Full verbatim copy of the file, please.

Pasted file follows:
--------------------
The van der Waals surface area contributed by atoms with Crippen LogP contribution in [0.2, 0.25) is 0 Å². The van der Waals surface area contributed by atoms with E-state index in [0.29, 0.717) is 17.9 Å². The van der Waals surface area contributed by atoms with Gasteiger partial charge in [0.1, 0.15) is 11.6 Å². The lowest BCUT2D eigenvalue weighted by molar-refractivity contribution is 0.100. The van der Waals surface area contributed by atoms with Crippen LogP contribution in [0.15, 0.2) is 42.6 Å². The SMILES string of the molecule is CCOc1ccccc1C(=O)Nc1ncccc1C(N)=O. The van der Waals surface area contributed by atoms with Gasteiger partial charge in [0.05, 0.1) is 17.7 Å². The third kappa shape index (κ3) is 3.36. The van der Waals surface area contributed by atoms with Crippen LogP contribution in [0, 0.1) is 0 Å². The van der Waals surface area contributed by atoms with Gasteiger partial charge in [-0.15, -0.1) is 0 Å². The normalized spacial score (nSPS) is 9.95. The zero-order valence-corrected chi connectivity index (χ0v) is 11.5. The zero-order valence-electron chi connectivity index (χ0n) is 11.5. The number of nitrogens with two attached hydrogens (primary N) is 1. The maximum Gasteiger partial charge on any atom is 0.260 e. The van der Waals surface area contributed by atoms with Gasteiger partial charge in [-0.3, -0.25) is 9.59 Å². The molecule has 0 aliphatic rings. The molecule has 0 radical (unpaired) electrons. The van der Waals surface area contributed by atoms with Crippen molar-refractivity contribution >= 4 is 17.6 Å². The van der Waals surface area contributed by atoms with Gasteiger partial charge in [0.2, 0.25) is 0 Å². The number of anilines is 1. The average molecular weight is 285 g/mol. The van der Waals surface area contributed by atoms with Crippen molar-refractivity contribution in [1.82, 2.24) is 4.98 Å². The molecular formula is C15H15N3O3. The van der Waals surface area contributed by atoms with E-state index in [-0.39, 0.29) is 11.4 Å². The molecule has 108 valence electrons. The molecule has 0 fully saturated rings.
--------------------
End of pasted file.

The van der Waals surface area contributed by atoms with Crippen LogP contribution in [0.2, 0.25) is 0 Å². The van der Waals surface area contributed by atoms with E-state index in [0.29, 0.717) is 17.9 Å². The van der Waals surface area contributed by atoms with Gasteiger partial charge in [0.1, 0.15) is 11.6 Å². The lowest BCUT2D eigenvalue weighted by molar-refractivity contribution is 0.100. The van der Waals surface area contributed by atoms with Crippen LogP contribution in [0.15, 0.2) is 42.6 Å². The SMILES string of the molecule is CCOc1ccccc1C(=O)Nc1ncccc1C(N)=O. The van der Waals surface area contributed by atoms with Gasteiger partial charge in [0.05, 0.1) is 17.7 Å². The third kappa shape index (κ3) is 3.36. The van der Waals surface area contributed by atoms with Crippen LogP contribution in [0, 0.1) is 0 Å². The van der Waals surface area contributed by atoms with Gasteiger partial charge in [-0.15, -0.1) is 0 Å². The normalized spacial score (nSPS) is 9.95. The zero-order valence-corrected chi connectivity index (χ0v) is 11.5. The zero-order valence-electron chi connectivity index (χ0n) is 11.5. The number of nitrogens with two attached hydrogens (primary N) is 1. The maximum Gasteiger partial charge on any atom is 0.260 e. The van der Waals surface area contributed by atoms with Gasteiger partial charge in [-0.3, -0.25) is 9.59 Å². The molecule has 0 aliphatic rings. The molecule has 0 radical (unpaired) electrons. The van der Waals surface area contributed by atoms with Crippen molar-refractivity contribution >= 4 is 17.6 Å². The van der Waals surface area contributed by atoms with Gasteiger partial charge in [0.2, 0.25) is 0 Å². The number of anilines is 1. The average molecular weight is 285 g/mol. The van der Waals surface area contributed by atoms with Crippen molar-refractivity contribution in [1.82, 2.24) is 4.98 Å². The molecular formula is C15H15N3O3. The van der Waals surface area contributed by atoms with E-state index in [-0.39, 0.29) is 11.4 Å². The molecule has 108 valence electrons. The molecule has 0 fully saturated rings.